Similarly, SON dynohubs use conrad-type cartridge bearings with metal-backed neoprene shields, and a pressure-equalization scheme to keep moisture from being drawn through the seals when moving the hub rapidly from one temperature gradient to another. There's a lot of air-filled volume in the large hub shell, and the tiny hole in the center of the axle provides a direct path for equalization rather than using the hub shields/seals to "breathe". Peter White has a nice piece on this here: http://www.peterwhitecycles.com/schmidt.asp
Scroll down to the section labeled "Reliability".
Of course, Jobst Brandt has spoken at length on the topic, including this exchange and discourse from Usenet's RBT some 8 years ago wrt sealed cartridge bearings:
These are not sealed bearings in the sense of water proof but rather
instrument bearings designed to prevent airflow through the grease
that acts as a dust trap. These bearings were not designed to be
exposed to water.
There is a design rule in seal design that states that:
1. The seal that doesn't leak, leaks.
2. No two liquids can be separated by one seal lip.
The first is based on the lubrication of the seal lip that works only
if it is lubricated. Therefore, some of the contained liquid must weep
under the lip to furnish lubrication. If it does not, the seal lip
will burn until it no longer makes contact... leaks.
The second is apparent from the first and requires a separate seal for
each liquid because they both must weep under their seal and if there
is only one seal, they will mix.
Jobst had a lot more to say on the topic, and his thoughts are contained in the Usenet RBT archives and in a summary version on Sheldon Brown's website: http://sheldonbrown.com/brandt/sealed-bearings.html
More here: http://sheldonbrown.com/brandt/index.html
There can be another problem that arises from bike submersion, and that is frame-filling. Most frames have small vent holes in the stays and forks to allow hot gasses to escape during construction. These same holes can allow water to enter and migrate to the bottom bracket bearings or to cause rust in the frame tubes. I have usually plastered mine shut with some kneaded beeswax to eliminate the problem. My Sherpa was cleverly constructed so the main frame junctions vent internally. The fork is vented at the top-inside, where the fork blades meet the crown. Getting water inside where it could not escape would be Bad. I transported a bumper-rack mounted bicycle the length of Interstate-5 during the eruption of Mt. St. Helens, and the frame arrived home filled with corrosive volcanic ash. Most entered through the frame and fork vent holes, and it was a terrible chore to remove. Water can do the same.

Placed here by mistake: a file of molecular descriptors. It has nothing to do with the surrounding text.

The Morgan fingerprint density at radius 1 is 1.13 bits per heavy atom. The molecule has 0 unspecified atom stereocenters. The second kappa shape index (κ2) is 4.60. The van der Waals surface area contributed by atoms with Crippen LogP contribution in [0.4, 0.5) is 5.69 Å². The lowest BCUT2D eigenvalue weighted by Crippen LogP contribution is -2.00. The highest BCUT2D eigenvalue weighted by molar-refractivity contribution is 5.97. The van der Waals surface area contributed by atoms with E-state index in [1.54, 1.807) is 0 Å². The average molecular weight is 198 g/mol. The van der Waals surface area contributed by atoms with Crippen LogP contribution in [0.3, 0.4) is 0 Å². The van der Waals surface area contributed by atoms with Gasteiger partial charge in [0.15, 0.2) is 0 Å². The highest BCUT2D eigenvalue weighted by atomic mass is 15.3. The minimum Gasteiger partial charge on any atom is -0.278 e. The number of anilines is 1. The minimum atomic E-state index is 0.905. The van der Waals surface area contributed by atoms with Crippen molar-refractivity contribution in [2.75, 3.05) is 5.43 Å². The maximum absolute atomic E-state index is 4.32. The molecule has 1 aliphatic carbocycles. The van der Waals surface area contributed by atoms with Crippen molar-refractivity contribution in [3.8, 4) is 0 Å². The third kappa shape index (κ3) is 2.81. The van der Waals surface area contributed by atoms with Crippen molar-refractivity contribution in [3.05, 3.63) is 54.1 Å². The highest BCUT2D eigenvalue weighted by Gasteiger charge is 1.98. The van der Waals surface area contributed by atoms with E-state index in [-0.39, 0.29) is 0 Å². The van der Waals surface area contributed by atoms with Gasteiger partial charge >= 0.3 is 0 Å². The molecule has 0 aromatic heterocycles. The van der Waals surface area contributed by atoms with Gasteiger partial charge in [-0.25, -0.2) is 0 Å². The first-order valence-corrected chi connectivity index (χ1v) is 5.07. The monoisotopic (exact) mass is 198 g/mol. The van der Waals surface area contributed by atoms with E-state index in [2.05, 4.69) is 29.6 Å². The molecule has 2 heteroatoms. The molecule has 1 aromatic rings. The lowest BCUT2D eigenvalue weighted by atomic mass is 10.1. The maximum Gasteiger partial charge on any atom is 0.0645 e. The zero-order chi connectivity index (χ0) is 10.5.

Myles, I have no doubt you've done well in your water crossings, and I honor and respect your experience; it has worked out well for you and sometimes not so well for others, and it has caused me to wonder why. It may in part be due to your bicycle and care in making sure the bearings are well-greased. Thorn's penchant for minimizing water entry to the frame coupled with the oil-filled Rohloff at the rear and a well-greased, nicely shielded hub at the front (XT) might be the reason for success. I really believe well-greased and oiled seals do wonders toward keeping bearings drier and cleaner. I think the amount of time submerged may be a factor, as well as the presence or absence of a swift current. It may also have something to do with maintenance schedules, as you noted here: http://www.thorncycles.co.uk/forums/index.php?topic=3324.msg14969#msg14969
All the best (and hoping to see more of your photos!),